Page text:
16 May 2005
Battle of Fulford – The Forgotten Battle of 1066
The Battle of Fulford is a missing piece of English heritage. On Thursday 26 May the City of York Council will decide if the battlesite from the momentous year, 1066, will be converted to a road and 700+ new houses. The site which has changed little since the battle on 20th September 1066, enjoys extensive public access but will lost forever if this outline planning consent is granted.
There is very little doubt that the proposed road access road runs along a stream which is at the heart of this forgotten battle of 1066. The battle took place at Fulford only 5 days before the battle of Stamford Bridge and a couple of weeks before the clash at Hastings. The battle of Fulford was the same size and just as ferocious as Hastings if the chroniclers of the era are to be believed.
The battle of Fulford was a terrible defeat for the northern army, led by earl Morcar and supported by his brother, earl Edwin of Mercia, although both escaped back to York which was surrendered three days later. King Harold of England, unaware of the Norse invasion, had just sent the southern army home having spent the summer guarding the south coast against the expected invasion by William from Normandy.
Investigating ancient battlefields is a subtle business. Even ten thousand fighting men left few markers in the landscape that would have survived 1000 years. Employing methods such as soil core samples, the land surface mentioned in literature of the time has been well mapped. Metal detecting has recovered nearly 5000 items.
Analysis of the iron finds has produced extensive evidence of metal-working of that era. Further resources and time might prove that the 30+ billets of iron so far identified came from weapon fragments that were recycled, onsite, after the battle. This recycling would help explain why no weapons have been found at either Stamford Bridge or Hastings. If the weapons were immediately recycled, it poses the question, ‘what hard evidence can one expect to find on an medieval battlefield’?
The Fulford Battlefield society was set up to investigate this historic site four years ago. The work has been hampered by the developers who have denied access to over half the site and have not undertaken any relevant investigations themselves. The country’s leading expert on battlefields, Glen Foard, stated that "the applicant did not provide adequate archaeological information".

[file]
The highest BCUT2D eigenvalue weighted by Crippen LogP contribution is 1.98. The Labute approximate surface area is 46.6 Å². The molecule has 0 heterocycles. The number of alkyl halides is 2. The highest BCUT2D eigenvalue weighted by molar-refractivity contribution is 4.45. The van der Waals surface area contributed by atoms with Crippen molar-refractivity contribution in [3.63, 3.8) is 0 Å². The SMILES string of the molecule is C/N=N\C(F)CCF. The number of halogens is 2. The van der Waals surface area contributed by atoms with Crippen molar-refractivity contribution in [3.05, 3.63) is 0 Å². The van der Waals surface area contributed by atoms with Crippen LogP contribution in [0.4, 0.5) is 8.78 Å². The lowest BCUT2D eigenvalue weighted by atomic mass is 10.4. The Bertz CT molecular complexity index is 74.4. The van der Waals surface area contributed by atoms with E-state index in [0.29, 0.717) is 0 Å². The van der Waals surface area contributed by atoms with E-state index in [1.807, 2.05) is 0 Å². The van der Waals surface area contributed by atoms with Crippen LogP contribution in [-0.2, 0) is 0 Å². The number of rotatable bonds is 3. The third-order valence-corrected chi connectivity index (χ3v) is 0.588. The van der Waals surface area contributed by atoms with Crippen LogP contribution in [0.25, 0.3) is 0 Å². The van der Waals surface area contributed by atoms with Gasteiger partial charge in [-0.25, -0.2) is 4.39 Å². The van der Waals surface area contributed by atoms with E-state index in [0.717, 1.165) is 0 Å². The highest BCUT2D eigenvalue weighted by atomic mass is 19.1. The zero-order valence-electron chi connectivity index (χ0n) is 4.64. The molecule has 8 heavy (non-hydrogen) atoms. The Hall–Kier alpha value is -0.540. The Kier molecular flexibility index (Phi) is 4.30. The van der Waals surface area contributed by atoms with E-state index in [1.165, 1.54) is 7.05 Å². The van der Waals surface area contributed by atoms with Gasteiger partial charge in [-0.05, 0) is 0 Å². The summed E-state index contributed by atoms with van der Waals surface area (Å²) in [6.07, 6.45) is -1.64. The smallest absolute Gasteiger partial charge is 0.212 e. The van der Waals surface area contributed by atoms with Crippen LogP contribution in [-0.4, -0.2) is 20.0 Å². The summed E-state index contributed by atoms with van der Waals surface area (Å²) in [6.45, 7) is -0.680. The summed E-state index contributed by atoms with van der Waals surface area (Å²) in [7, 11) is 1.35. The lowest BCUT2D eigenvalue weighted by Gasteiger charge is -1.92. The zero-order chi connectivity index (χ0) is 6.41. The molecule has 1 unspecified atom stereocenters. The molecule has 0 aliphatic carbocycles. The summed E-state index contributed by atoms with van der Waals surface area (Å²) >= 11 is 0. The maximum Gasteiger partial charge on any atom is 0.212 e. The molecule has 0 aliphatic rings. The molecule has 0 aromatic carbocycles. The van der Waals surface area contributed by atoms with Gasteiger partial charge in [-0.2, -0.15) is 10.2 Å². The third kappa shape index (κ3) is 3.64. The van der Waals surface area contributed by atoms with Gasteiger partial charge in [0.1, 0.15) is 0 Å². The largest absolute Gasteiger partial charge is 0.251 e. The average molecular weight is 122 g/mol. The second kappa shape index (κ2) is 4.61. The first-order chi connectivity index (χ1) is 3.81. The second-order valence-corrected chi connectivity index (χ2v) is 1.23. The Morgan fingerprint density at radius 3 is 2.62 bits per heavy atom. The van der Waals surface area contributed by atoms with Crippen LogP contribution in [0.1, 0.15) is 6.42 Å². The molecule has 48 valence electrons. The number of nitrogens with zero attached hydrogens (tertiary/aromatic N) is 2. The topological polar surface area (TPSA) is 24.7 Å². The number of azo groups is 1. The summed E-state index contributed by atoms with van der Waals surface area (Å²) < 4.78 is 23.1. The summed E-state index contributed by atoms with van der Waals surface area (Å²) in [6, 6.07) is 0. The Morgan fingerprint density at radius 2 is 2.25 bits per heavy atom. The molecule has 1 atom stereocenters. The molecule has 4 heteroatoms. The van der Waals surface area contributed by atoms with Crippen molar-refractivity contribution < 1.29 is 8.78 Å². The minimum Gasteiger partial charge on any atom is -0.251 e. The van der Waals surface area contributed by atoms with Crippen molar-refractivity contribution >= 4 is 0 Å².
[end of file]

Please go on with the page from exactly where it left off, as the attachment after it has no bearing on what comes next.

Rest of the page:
Unfortunately there is no requirement for archaeological contractors to be regulated by professional bodies. Anybody can be employed to undertake archaeological work. A petition signed by 67 of the countries battlefield archaeologists was handed to the city council in February asking that no planning permission be granted until a proper investigation had been carried out. Their appeal has been ignored.
The site is accepted by all informed opinion even by the developers in their early studies. Somehow the responsibility of protecting, funding and researching the site has fallen to the local community.
Chas Jones, director of Fulford Battlefield Society commented:
"I am passionate and determined to prevent the site of the Battle of Fulford being destroyed. Our group has received generous support from the National Lottery, Local Heritage Initiative and the academic community which has guided and interpreted our work, but it is alarming that there is no national support for such important work."
For further information please contact Chas Jones on 07798 606438
Email:email@example.com Visit: www.battleoffulford.org.uk
NOTES TO EDITORS
For information about the activities and protests organised this month please
see the separate May Listings information.
There are images and much more information on the planning and images on the website.www.battleoffulford.org.uk
There is a story briefing, programme for the year and list of events for May on the site.
To view full details of correspondence from the community to the developers and planning authorities visit:www.battleoffulford.org.uk/c_correspondence.htm
English Heritage is reviewing its policies on the Register of Battlefield, which closed some decades ago, and will be publishing a new strategy for battlefields soon.
For more information contact: English Heritage: Keith Emerick - 01904 601901
The Battlefield Trust: Michael Rayner - 01508 558145
Related contact details:
The developer: Persimmon Homes (Yorkshire) Ltd, part of Persimmon PLC - 01904 642199
Their planning consultants: Michael Courcier and Partners - 01204 361551
Archaeological contractor: MAP, archaeological Consultancy Ltd. -01653 697752
City of York Council: 01904 551352